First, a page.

Red Hot Chili Peppers deliver an energetic funk-rock set playing hits old and new at Ohana Fest 2019

The Ohana Festival at Doheny State Beach, CA. 9/27/2019. (Photo: Derrick K. Lee, Esq. | @Methodman13 for Blurred Culture)

The beloved California band closed off Ohana Festival 2019 on Sunday with high spirits.

Time and time again, the Red Hot Chili Peppers have proven that this life is more than just a read through. As the sun set and the energy in the air built up, crowds started gathering up to the front. Oceans waves breezed through the air as the “Californication”-native band, whose hits span across four decades, prove that their spunky live performance energy and memorable funk-rock tunes are enough to get legions of fans still coming out and selling out their shows, time and time again.

Opening with an upbeat drum section from Chad Smith, an epic guitar-driven groove battle between bassist Flea and guitarist Josh Klinghoffen started. The trio started going off as they transitioned into the opening bassline for “Can’t Stop.” Frontman Anthony Kiedis came vaulting onto the stage, adorned in a white cutoff shirt and white cowboy hat, as he sang-rap to the band’s infamous hit.

They then went into a flurry of classic hits, old and new, with “Otherside” into 2016’s hit “Dark Necessities” taking over the night. The beginning piano keys fused with Smith’s impending drums and Klinghoffen’s guitar riffs all played in succession to Flea’s memorable introduction bass line. Kiedis flailed around the stage as the adrenaline pumped and the crowd sang back, “Dark necessities are part of my design.”

Their set was full of a notable energy that never died down. Each of the band members had their own moments to shine, as Flea played an impressive bass solo as they went into a cover of Neil Young’s “The Needle and the Damage Done” and the Stooges’ “I Wanna Be Your Dog.” Pearl Jam frontman and festival curator Eddie Vedder even joined the band onstage for a cover of The Cars’ “Just What I Needed,” where the humility and pure love of music and community shines between artist and fan.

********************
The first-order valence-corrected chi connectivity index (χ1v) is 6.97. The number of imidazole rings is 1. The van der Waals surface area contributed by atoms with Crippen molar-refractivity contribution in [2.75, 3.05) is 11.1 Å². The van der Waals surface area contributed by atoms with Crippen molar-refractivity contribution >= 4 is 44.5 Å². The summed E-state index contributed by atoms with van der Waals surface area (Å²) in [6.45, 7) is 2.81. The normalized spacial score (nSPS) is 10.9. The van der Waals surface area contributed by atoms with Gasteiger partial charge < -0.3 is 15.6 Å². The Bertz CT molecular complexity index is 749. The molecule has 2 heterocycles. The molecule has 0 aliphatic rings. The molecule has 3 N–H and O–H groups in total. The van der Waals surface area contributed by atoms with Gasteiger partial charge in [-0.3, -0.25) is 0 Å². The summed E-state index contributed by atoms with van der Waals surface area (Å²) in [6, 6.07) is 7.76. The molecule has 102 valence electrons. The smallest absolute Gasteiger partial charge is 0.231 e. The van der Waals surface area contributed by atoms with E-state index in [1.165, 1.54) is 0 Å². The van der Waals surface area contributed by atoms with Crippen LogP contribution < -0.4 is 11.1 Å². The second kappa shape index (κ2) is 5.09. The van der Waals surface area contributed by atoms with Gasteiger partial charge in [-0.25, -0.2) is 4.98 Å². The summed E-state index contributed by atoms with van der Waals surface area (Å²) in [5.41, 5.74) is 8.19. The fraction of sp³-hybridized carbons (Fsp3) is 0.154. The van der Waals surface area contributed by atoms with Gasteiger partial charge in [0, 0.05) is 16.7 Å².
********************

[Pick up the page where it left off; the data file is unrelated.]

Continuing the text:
Anthony Kiedis’s incredible stage presence, from confidently strutting his bare-chested bod across the stage and jumping into the air mid-song through moments of “Snow (Hey Oh)” and “Californication,” his energy was widely felt.

Drummer Chad Smith’s pounding drum cymbals, rolls and improvisations throughout the show showed his mastery. The inimitable Michael Peter Balzary, better known as Flea’s, mastery over the bass was clear and wide, as his funk-driven grooves and comic presence got the crowd rolling. Guitarist Josh Klinghoffer (although joining the band 10 years ago after the one-and-only John Frusciante) still proves his worth as his energy and slick guitar-moves and licks add much to the Peppers set. Offering more heavy guitar sounds and solos full of screaming rock-and-roll “wah-wahs” and tight “chaka-chaka” rhythms, he is still a force to be reckoned with.

At the end of the Peppers’ set, Kiedis shouted out, “Let’s figure out a way to breathe for a while!”

A festival that runs its theme on community, intimacy and protecting and caring for our world, Vedder, as always artists on the bill, reiterated those sentiments throughout the three-day event. From taking care of the environment and the seas, from polluted oceans to money-laundering big heads, the importance of taking care of our earth, voting and doing it all through music, is a touching and valuable message to leave by.

As Sunday night’s festivities closed right on the dot at 10pm due to beach curfews, the longer exit time and bustling lines for the shuttles were just a minor inconvenience compared to the festival as a whole.

As a hodgepodge of music festivals have sprung in the past decade, Ohana has proven that a festival can still succeed when rooted in positive and humane issues. Even as others strive to get the biggest names in pop and gather up all of social media’s biggest “influencers,” the humility behind Ohana’s mission to benefit outside of themselves is honorable — and I am positive next year’s 2020 festival will offer enough chill for the political climate’s impending heat.

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